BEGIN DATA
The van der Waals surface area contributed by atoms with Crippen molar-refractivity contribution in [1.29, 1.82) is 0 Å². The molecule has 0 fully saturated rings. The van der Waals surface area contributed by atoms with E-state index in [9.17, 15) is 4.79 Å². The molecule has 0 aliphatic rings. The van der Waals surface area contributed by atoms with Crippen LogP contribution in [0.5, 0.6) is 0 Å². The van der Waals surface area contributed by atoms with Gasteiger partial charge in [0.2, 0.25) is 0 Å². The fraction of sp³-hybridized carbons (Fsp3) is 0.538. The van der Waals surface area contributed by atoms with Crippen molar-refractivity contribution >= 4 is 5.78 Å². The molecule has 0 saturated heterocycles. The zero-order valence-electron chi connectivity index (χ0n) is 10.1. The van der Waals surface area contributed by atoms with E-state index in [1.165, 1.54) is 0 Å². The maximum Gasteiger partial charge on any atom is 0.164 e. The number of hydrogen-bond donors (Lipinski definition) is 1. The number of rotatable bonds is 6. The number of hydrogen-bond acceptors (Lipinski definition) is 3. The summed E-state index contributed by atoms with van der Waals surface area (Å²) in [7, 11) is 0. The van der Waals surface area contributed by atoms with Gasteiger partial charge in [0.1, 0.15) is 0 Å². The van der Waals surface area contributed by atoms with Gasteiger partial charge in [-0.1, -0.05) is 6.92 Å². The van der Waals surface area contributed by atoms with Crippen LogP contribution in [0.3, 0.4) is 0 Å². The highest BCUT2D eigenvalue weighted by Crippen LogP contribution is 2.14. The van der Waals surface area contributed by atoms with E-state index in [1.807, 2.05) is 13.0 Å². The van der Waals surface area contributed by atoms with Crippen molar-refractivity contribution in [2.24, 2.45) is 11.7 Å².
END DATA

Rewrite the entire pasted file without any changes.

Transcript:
The van der Waals surface area contributed by atoms with Crippen molar-refractivity contribution in [1.29, 1.82) is 0 Å². The molecule has 0 fully saturated rings. The van der Waals surface area contributed by atoms with E-state index in [9.17, 15) is 4.79 Å². The molecule has 0 aliphatic rings. The van der Waals surface area contributed by atoms with Crippen LogP contribution in [0.5, 0.6) is 0 Å². The van der Waals surface area contributed by atoms with Gasteiger partial charge in [0.2, 0.25) is 0 Å². The fraction of sp³-hybridized carbons (Fsp3) is 0.538. The van der Waals surface area contributed by atoms with Crippen molar-refractivity contribution >= 4 is 5.78 Å². The molecule has 0 saturated heterocycles. The zero-order valence-electron chi connectivity index (χ0n) is 10.1. The van der Waals surface area contributed by atoms with E-state index in [1.165, 1.54) is 0 Å². The maximum Gasteiger partial charge on any atom is 0.164 e. The number of hydrogen-bond donors (Lipinski definition) is 1. The number of rotatable bonds is 6. The number of hydrogen-bond acceptors (Lipinski definition) is 3. The summed E-state index contributed by atoms with van der Waals surface area (Å²) in [7, 11) is 0. The van der Waals surface area contributed by atoms with Gasteiger partial charge in [0.1, 0.15) is 0 Å². The van der Waals surface area contributed by atoms with Gasteiger partial charge in [-0.1, -0.05) is 6.92 Å². The van der Waals surface area contributed by atoms with Crippen LogP contribution in [0.3, 0.4) is 0 Å². The highest BCUT2D eigenvalue weighted by Crippen LogP contribution is 2.14. The van der Waals surface area contributed by atoms with E-state index in [1.807, 2.05) is 13.0 Å². The van der Waals surface area contributed by atoms with Crippen molar-refractivity contribution in [2.24, 2.45) is 11.7 Å².